The nature and future of Alzheimer’s disease

Professor Emeritus Danton O'Day
Thursday, May 2, 2013 - 2:31pm
Sharon Aschaiek

The personal and global impacts of Alzheimer’s disease and the efforts to find a cure for this frightening form of dementia are the subject of a comprehensive new book by a University of Toronto Mississauga professor.

The Alzheimer’s Epidemic: Searching for Causes and a Cure is a newly published eBook by Dr. Danton H. O’Day, PhD, Professor Emeritus in the Department of Biology at UTM and in the Department of Cell & Systems Biology at the St. George campus. The 260-page book covers the types and characteristics of Alzheimer’s disease, the research being performed to understand it, and the progress in discovering treatments and cures.

While most books about the disease deal with its symptoms and how to care for those affected, O’Day’s takes a different tack by looking at how it manifests in the brain, and what biomedical researchers are doing to slow, stop and ultimately cure it. The content is gleaned from current international research and from O’Day’s own experience as a cell biologist who has studied the proteins linked to the earliest stages of the disease.

“This book can be of value to anyone who wants to learn more about the disease and what the future holds,” said O’Day in an interview. “It is about the research that is being done, and how it will one day reveal the causes and lead to a cure.”

Given the increasing rates of diagnosis of dementia worldwide, and the growing toll it is taking on care-giving families, health care systems and economies worldwide, the book is a timely one. The Alzheimer Society of Canada reports that 747,000 Canadians live with dementia, including Alzheimer’s disease, and that number will double to 1.4 million by 2013. According to the organization, the cost of dementia, in terms of direct medical expenses and indirect lost employment earnings, is $33 billion per year, and by 2040, that figure will hit $293 billion per year.

Worldwide, 24 million people worldwide have the disease, according to the U.S.-based Alzheimer Association. Alzheimer’s Disease International reports there are an estimated 35.6 million people with dementia worldwide, and that number will nearly double every 20 years. In 2010, the total estimated worldwide cost of dementia in 2010 was $604 billion (USD), an amount that includes unpaid care by family members and others and direct social and medical expenses.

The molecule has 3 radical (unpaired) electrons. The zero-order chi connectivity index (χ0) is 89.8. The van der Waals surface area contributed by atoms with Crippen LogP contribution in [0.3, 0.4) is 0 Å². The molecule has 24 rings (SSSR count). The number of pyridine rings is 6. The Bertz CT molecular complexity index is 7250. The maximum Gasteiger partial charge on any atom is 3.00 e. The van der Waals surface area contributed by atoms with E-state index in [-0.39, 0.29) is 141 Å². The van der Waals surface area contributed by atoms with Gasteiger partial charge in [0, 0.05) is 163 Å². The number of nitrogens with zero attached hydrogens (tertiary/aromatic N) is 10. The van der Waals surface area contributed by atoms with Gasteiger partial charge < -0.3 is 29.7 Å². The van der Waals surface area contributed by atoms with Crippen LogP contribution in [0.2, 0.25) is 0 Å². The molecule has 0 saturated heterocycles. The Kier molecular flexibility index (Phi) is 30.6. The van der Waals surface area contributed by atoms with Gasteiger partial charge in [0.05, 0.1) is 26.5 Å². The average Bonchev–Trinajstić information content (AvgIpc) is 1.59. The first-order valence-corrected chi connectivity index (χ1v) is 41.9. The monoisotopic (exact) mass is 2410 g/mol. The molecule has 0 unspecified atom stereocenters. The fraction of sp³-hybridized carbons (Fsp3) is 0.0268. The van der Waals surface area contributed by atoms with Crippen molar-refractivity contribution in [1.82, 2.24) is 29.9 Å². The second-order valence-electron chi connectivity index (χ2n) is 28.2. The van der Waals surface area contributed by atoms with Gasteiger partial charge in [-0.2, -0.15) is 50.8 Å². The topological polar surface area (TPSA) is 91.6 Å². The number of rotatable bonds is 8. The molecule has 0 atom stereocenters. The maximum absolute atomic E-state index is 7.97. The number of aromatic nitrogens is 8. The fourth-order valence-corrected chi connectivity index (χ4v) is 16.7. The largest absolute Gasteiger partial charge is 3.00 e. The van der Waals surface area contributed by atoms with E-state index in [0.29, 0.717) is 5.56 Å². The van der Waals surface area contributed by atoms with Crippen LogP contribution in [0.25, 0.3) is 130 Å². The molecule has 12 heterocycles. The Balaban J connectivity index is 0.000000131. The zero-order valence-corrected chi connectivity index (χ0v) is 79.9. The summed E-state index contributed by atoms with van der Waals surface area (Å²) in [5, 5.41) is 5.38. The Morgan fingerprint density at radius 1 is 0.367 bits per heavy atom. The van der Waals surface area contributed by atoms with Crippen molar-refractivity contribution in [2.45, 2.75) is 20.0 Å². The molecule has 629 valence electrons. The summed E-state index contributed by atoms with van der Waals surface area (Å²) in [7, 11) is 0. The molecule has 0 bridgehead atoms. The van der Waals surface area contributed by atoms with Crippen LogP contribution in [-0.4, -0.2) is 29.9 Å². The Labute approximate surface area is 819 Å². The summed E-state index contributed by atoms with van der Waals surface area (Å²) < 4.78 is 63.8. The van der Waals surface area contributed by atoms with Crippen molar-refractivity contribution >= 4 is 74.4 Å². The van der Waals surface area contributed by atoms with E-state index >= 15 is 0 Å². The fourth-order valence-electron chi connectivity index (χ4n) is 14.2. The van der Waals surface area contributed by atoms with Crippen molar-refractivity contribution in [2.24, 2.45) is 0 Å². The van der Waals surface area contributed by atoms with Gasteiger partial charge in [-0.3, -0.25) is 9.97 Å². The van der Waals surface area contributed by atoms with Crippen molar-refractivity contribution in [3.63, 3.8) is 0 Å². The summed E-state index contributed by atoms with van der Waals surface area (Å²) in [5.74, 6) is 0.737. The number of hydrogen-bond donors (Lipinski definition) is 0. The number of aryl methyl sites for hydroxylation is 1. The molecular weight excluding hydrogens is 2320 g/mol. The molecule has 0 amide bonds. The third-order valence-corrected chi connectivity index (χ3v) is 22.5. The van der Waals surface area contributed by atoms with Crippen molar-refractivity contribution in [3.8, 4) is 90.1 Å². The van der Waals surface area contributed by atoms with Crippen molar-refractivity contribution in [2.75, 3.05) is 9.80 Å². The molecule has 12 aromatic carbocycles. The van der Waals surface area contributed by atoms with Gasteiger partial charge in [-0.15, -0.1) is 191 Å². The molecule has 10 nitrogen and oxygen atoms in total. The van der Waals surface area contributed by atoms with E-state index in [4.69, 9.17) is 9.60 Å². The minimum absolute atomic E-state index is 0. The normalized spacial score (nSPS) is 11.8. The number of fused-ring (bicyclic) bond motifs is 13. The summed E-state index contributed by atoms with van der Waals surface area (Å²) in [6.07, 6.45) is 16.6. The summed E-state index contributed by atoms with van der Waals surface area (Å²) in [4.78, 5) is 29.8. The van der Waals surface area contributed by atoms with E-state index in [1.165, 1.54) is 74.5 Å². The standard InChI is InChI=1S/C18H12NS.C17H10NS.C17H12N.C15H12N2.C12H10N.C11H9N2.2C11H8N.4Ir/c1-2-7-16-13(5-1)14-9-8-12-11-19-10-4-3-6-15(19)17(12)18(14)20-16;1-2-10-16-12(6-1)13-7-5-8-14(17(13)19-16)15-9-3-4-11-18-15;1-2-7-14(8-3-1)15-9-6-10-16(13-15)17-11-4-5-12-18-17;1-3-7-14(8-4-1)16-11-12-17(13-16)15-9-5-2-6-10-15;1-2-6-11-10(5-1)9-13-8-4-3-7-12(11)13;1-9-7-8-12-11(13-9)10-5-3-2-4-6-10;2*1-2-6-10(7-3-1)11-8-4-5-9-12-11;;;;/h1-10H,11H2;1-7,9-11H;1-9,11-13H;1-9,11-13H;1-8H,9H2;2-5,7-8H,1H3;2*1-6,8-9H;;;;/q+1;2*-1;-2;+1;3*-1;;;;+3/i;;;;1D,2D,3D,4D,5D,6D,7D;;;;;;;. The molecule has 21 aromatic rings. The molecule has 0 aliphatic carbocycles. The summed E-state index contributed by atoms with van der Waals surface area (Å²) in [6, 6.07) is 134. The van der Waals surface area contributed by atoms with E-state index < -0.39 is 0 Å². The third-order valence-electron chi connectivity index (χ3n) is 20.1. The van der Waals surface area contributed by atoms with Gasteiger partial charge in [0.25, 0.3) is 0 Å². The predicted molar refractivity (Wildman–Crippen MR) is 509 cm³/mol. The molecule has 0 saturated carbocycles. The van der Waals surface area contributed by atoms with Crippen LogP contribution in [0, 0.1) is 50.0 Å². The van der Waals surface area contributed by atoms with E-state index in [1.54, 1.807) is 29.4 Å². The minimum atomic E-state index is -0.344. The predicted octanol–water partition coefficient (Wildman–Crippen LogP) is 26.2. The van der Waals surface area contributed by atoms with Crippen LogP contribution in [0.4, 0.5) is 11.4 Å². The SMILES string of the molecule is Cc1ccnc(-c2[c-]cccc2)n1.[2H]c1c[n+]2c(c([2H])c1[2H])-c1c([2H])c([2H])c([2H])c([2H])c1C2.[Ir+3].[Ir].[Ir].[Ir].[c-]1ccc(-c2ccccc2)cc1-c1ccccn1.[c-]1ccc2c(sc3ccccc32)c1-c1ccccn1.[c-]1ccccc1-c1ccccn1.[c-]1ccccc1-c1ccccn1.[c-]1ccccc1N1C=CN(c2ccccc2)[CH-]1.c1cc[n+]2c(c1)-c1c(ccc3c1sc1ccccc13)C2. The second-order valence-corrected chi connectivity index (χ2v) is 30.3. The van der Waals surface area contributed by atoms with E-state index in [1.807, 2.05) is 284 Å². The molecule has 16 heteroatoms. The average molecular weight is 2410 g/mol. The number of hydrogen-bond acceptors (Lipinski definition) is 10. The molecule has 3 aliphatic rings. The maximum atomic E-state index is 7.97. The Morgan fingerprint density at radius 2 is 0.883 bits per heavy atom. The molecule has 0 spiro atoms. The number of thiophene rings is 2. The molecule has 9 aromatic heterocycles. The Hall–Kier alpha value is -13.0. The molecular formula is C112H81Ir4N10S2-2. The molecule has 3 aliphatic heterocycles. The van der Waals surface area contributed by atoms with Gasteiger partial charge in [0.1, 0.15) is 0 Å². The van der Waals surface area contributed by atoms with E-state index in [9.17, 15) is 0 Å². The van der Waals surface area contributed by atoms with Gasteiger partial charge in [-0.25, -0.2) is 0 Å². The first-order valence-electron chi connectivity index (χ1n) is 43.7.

“If you just look at the numbers from today’s perspective, the economic drain on society could be overwhelming. The emotional costs to families and their caregivers, not to mention the person with the disease, will be equally devastating,” O’Day said.

With 16 chapters featuring more than 100 original color figures, O’Day’s book, which is also available in soft-cover and hard-cover formats, provides answers to a variety of questions about the scientific aspects of the disease, including: How does the disease progress? What are plaque and tangles? What genes are involved? How can biomarkers help? And, which pharmaceuticals offer hope? The book is accompanied by a website full of free resources, such as PowerPoint slides with tables and figures from the book and informational videos.

“We are at the stage cancer research was a decade or two ago...Like cancer, many consider Alzheimer’s disease to be a syndrome rather than a single disease—this makes the search for the causes and a cure more difficult than for those diseases that are caused by a single gene,” O’Day said. “The good news is that the new technologies and scientific approaches are going to lead to major breakthroughs over the next few years.”